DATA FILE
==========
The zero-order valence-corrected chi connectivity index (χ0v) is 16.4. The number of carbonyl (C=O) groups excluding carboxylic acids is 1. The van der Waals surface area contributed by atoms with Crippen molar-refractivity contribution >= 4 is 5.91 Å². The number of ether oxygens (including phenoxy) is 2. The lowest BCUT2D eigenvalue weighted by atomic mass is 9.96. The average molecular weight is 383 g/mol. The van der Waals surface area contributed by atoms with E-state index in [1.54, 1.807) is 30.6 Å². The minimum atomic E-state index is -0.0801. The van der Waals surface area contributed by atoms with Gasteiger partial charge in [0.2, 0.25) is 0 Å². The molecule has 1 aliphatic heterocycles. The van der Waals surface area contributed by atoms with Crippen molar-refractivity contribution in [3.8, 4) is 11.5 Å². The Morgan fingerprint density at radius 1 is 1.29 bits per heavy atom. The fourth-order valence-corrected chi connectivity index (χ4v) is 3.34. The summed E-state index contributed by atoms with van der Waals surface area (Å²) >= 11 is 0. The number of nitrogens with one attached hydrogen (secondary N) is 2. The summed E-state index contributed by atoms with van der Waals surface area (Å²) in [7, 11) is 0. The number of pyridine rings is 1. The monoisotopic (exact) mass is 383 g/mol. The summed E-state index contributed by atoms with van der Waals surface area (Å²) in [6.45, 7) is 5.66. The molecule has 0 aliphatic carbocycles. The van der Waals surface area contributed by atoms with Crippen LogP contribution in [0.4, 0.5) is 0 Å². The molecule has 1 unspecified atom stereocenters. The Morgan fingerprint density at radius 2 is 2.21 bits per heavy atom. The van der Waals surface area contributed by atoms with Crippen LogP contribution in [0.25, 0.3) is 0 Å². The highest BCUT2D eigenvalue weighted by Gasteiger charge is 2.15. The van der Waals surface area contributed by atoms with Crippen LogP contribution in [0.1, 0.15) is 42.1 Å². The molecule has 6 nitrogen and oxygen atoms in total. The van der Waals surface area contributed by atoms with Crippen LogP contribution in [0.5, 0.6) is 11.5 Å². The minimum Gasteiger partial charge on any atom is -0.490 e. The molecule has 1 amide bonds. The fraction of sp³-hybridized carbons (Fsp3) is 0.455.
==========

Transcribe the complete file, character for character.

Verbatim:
The zero-order valence-corrected chi connectivity index (χ0v) is 16.4. The number of carbonyl (C=O) groups excluding carboxylic acids is 1. The van der Waals surface area contributed by atoms with Crippen molar-refractivity contribution >= 4 is 5.91 Å². The number of ether oxygens (including phenoxy) is 2. The lowest BCUT2D eigenvalue weighted by atomic mass is 9.96. The average molecular weight is 383 g/mol. The van der Waals surface area contributed by atoms with E-state index in [1.54, 1.807) is 30.6 Å². The minimum atomic E-state index is -0.0801. The van der Waals surface area contributed by atoms with Gasteiger partial charge in [0.2, 0.25) is 0 Å². The molecule has 1 aliphatic heterocycles. The van der Waals surface area contributed by atoms with Crippen molar-refractivity contribution in [3.8, 4) is 11.5 Å². The Morgan fingerprint density at radius 1 is 1.29 bits per heavy atom. The fourth-order valence-corrected chi connectivity index (χ4v) is 3.34. The summed E-state index contributed by atoms with van der Waals surface area (Å²) >= 11 is 0. The number of nitrogens with one attached hydrogen (secondary N) is 2. The summed E-state index contributed by atoms with van der Waals surface area (Å²) in [7, 11) is 0. The number of pyridine rings is 1. The monoisotopic (exact) mass is 383 g/mol. The summed E-state index contributed by atoms with van der Waals surface area (Å²) in [6.45, 7) is 5.66. The molecule has 0 aliphatic carbocycles. The van der Waals surface area contributed by atoms with Crippen LogP contribution in [0.4, 0.5) is 0 Å². The molecule has 1 unspecified atom stereocenters. The Morgan fingerprint density at radius 2 is 2.21 bits per heavy atom. The van der Waals surface area contributed by atoms with Crippen LogP contribution in [0.25, 0.3) is 0 Å². The highest BCUT2D eigenvalue weighted by Gasteiger charge is 2.15. The van der Waals surface area contributed by atoms with Crippen LogP contribution in [0.1, 0.15) is 42.1 Å². The molecule has 6 nitrogen and oxygen atoms in total. The van der Waals surface area contributed by atoms with Crippen LogP contribution in [0.5, 0.6) is 11.5 Å². The minimum Gasteiger partial charge on any atom is -0.490 e. The molecule has 1 amide bonds. The fraction of sp³-hybridized carbons (Fsp3) is 0.455.